DS: One of the priorities that I had when I was first elected president was that the educator voice was strong and that we had as many educators out there at decision-making tables and talking about what is going on at their worksites, on their campuses and what students need. Having an army of spokespeople has been really important. We have Education Minnesota members sitting at the highest levels of decision-making power in the state, to members sitting on district taskforces, on county commissions, professional standards boards and everything in between.
We also started a conversation this session about what fully funding schools really means. My hope is that we continue to call that out, what we can do with that and how we can get there.
BB: The political action piece has been the most exciting thing in the last few years. Our job is political, period. Everything that happens at the state and federal level affects what we do here. We know what we do every day, and we need to remind people that we are educators, and we need to vote with that hat on. If we don’t do what’s best for children, get them educated and have our schools fully funded, then none of us are going to bode well. We had more people step up and be engaged in the last year and I hope that only continues.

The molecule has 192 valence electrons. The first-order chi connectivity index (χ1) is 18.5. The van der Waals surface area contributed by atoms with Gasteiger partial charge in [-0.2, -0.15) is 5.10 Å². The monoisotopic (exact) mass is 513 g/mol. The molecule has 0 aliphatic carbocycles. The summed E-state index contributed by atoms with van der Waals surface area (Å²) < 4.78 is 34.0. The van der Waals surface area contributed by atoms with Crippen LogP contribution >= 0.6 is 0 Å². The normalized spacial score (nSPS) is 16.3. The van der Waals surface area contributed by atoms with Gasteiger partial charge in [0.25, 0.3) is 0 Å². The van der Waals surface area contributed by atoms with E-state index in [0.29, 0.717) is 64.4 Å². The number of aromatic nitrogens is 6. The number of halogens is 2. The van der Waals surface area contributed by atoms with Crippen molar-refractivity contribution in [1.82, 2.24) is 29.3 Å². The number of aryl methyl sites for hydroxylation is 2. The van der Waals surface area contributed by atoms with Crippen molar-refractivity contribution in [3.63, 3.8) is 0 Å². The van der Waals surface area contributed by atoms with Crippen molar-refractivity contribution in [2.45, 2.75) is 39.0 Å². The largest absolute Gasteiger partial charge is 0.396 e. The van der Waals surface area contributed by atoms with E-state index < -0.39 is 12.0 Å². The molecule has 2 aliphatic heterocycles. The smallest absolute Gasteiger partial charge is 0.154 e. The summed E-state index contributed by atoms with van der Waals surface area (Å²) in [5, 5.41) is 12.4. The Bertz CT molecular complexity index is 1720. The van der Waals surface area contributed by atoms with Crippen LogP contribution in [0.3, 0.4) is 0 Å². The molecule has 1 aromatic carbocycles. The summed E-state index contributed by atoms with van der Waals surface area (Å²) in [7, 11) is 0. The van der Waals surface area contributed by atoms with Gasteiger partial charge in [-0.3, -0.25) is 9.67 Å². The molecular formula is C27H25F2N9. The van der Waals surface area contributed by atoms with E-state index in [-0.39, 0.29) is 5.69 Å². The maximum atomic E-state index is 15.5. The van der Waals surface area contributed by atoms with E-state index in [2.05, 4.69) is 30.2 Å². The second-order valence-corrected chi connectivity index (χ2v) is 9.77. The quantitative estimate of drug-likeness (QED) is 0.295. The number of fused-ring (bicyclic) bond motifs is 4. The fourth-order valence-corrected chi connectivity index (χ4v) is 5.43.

RR: In the last few years, we started saying we need to “raise our voice.” And our members are really stepping to the plate to raise their voices. I think of all the various events that we have and seeing that our newer, younger members are coming and are engaged and asking how I can use my voice?
Since we have started our student program, we have reached out to them, getting them excited about the profession and about the union. How can we continue to use our voice and be at the table all the time to make sure we are getting our students what they deserve?
ME: What are you looking forward to working on most?
DS: We are a union that makes ourselves better. We offer a lot of professional development and training that I hope we can make more people aware of, because if we aren’t taking command of our own profession and improving the work that we do together, I don’t know who will.
Our racial and social justice and equity work is absolutely important. Unions have always been part of the civil rights movement. I believe the racial and social justice issues of today will be the union’s bread and butter issues of tomorrow. Because the bread and butter issues that we’re talking about right now at the bargaining table were civil rights or equity issues back in the ‘70s when my parents were teaching.
BB: How can we continue to help our members be aware of how we can be better prepared in the classroom? I’m a big proponent of full-service community schools, coming from Duluth where we have three of them. How can we continue to strengthen that program? It’s hard work, but it is exciting work.
RR: There is so much that we do professional development-wise that is so critical. We have learned so much about the importance of the one-on-one conversation. We have learned that the start of everything is that face-to-face interaction. I’m so proud of all of the members who are out there all the time telling their story.